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 Post subject: Same noise reproduced on every executation possible?Posted: Tue Aug 28, 2018 7:26 pm

Joined: Tue Jun 24, 2008 8:38 pm
Posts: 2312
Location: Fukuoka, Japan
From what I understand, the noise channel uses some random seed that would influence what will come out of it and must be defined at power on (I guess). What I would like to know is if there is a way to "reset" that seed so the same sound could be reproduced every time, on request?

I'm curious and just want to know if it is possible or not and why is that so.

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 Posted: Tue Aug 28, 2018 7:38 pm

Joined: Sun Sep 19, 2004 11:12 pm
Posts: 21591
Location: NE Indiana, USA (NTSC)
I assume you want to reset the noise LFSR without using the "test mode" at \$4018-\$401A. But even that allows only a triangle phase reset, not noise.

Related question: Is there a sequence of 32767-step and 93-step clocks that ends up in a single defined state? I imagine it'd take deep math in finite field GF(215) to answer that. But if the answer is yes, it implies a yes answer for Banshaku's question.

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 Posted: Tue Aug 28, 2018 7:54 pm

Joined: Sun Jan 22, 2012 12:03 pm
Posts: 7582
The noise LFSR is seeded with all zeroes on reset, AFAIK. If you wanted to count cycles from that point, you could guarantee its sound.

If you're asking whether you can reseed it at will in the middle of execution? No.

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 Posted: Tue Aug 28, 2018 8:05 pm

Joined: Tue Jun 24, 2008 8:38 pm
Posts: 2312
Location: Fukuoka, Japan
@rainwarrior

Yes, this is what I meant: execute a sound fx, reset the seed, execute it again with the same sound. One effect I had sounds better on the first run in famitracker. Once you execute it many time, it doesn't sound the same anymore. If it was resettable that would been useful in one specific case only. Oh well!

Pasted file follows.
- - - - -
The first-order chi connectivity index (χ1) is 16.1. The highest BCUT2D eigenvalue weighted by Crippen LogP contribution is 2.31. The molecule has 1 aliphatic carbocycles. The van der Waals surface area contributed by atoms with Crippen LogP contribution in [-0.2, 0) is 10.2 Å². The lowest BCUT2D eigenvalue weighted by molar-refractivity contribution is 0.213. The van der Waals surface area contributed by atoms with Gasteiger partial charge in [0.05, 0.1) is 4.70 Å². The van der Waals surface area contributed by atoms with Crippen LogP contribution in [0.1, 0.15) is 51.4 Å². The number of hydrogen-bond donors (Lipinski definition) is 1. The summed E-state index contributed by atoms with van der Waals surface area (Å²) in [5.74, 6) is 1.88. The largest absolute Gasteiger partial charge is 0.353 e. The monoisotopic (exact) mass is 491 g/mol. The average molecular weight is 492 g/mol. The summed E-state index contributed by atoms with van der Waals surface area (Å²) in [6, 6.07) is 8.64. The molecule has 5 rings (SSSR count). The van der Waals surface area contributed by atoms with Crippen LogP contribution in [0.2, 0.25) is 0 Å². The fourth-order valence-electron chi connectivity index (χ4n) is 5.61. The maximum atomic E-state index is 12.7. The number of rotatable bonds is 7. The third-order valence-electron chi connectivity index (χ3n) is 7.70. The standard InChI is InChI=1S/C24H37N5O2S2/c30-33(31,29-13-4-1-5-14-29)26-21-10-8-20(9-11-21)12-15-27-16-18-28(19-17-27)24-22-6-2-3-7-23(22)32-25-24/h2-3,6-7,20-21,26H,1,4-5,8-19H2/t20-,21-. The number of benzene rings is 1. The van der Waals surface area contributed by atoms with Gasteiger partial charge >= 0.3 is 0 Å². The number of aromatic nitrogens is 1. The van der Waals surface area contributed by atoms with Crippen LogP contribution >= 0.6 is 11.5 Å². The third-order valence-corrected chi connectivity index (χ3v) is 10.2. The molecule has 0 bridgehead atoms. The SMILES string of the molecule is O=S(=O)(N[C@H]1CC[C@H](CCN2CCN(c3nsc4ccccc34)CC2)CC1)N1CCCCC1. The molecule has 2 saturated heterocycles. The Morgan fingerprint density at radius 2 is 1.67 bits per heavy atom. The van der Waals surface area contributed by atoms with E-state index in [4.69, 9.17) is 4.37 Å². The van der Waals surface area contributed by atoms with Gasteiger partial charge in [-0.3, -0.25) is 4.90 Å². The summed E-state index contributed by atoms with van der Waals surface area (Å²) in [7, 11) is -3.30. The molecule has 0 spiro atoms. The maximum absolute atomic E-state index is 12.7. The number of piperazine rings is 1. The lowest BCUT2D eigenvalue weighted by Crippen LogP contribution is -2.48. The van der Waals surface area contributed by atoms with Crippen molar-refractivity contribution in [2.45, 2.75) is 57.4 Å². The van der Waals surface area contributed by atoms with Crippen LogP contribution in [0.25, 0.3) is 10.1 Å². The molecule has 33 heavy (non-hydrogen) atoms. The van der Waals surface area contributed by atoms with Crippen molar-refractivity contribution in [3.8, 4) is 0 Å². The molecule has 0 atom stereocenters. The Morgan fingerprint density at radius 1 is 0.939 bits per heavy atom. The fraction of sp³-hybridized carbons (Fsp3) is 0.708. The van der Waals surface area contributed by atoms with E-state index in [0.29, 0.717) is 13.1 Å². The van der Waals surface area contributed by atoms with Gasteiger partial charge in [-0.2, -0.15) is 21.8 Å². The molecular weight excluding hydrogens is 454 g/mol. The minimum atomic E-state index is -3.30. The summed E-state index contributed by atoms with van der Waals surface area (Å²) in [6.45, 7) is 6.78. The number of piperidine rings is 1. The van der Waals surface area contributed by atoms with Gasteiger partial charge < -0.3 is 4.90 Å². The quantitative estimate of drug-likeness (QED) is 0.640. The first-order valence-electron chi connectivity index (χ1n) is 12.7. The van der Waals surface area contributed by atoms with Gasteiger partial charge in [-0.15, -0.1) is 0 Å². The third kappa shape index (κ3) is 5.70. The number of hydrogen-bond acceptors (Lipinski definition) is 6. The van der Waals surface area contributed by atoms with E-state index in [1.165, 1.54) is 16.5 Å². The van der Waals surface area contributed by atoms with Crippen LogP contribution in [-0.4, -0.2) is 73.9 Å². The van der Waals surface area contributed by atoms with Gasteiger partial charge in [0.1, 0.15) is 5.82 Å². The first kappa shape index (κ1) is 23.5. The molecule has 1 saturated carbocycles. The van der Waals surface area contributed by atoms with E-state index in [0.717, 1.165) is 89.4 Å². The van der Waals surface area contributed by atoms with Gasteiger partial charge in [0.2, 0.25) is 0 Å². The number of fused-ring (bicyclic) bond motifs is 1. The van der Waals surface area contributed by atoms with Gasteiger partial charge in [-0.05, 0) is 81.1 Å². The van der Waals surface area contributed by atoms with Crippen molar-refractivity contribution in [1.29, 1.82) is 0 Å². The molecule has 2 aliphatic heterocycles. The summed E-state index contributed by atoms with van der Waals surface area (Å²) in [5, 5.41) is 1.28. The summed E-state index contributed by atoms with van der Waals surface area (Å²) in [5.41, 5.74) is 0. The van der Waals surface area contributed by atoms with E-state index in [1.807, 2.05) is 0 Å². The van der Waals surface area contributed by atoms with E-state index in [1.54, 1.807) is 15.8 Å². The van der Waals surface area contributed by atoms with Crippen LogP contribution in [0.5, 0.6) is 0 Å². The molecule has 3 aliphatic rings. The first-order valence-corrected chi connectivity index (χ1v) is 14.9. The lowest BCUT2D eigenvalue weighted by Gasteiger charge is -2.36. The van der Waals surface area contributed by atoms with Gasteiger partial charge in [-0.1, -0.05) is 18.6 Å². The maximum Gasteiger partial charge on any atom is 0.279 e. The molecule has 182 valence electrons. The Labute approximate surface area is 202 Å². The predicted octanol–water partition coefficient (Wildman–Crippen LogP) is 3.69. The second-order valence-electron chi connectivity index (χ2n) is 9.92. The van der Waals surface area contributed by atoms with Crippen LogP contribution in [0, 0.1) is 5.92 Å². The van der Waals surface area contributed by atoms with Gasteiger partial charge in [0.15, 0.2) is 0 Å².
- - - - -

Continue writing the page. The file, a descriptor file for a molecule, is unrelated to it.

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 Posted: Tue Aug 28, 2018 9:11 pm

Joined: Sun Apr 13, 2008 11:12 am
Posts: 8557
Location: Seattle
tepples wrote:
Related question: Is there a sequence of 32767-step and 93-step clocks that ends up in a single defined state?
Hm. From a probabilistic point of view, exactly 1/4 each of all 32768 states clock in a 0, a 1, the tonal noise mode bit "M", or "not M".
So ... it's not obviously the case that such a path will exist.

edit: but the real question is whether there's any usefully different probabilities between the state at a given time, and some finite number of clocks later. Obviously the only correlations would be after some combination of 8, 13, and 13-8 clocks (e.g. starting from state 256, which becomes either 512 or 513 depending on "M". When 512 or 513 hit 8192 or 8208, the value of the "M" bit will matter again:
256 -nM→ 512 → 1024 → 2048 → 4096 → 8192
256 -M→ 513 → 1026 → 2052 → 4104 → 8208
8192 -nM → 16385 → 3 → 6 → 12 → 24 → 48 → 96 → 192 → 384
8192 -M→ 16384 → 1 → 2 → 4 → 8 → 16 → 32 → 64 → 128 → 256
8208 -nM→ 16417 → 67 → 134 → 268
8208 -M→ 16416 → 65 → 130 → 260

But I don't think I have enough knowledge to handle this.

rainwarrior wrote:
The noise LFSR is seeded with all zeroes on reset, AFAIK.
To be clear: the noise LFSR just happens to have all 0s on initial power up. A warm reset (or even an "insufficiently" cold boot) won't reset its contents.

edit:
tepples wrote:
I assume you want to reset the noise LFSR without using the "test mode" at \$4018-\$401A. But even that allows only a triangle phase reset, not noise.
But it does let you read out the current noise LFSR state, and because LFSRs, reading 15 bits from it will let you know what the current contents are, and knowing the current state lets you calculate a path to any desired state.

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 Posted: Mon Sep 03, 2018 9:09 pm

Joined: Sun Apr 13, 2008 11:12 am
Posts: 8557
Location: Seattle
Just to follow up on this, because the problem is small enough to be brute-forceable... (2^30)

There is no sequence of clocking the noise channel with your choice of "M" bit set or not set after each clock such that starting from an unknown state will converge on a known state.

From all possible starting states, for all possible 15-clock sequences, you can count the number of bits set. It you sum these bit counts, grouping by sequence, this sum is always 245760, or exactly 32768×7.5. If it were going to converge on some known state, the average would have to converge on an integral number of bits.

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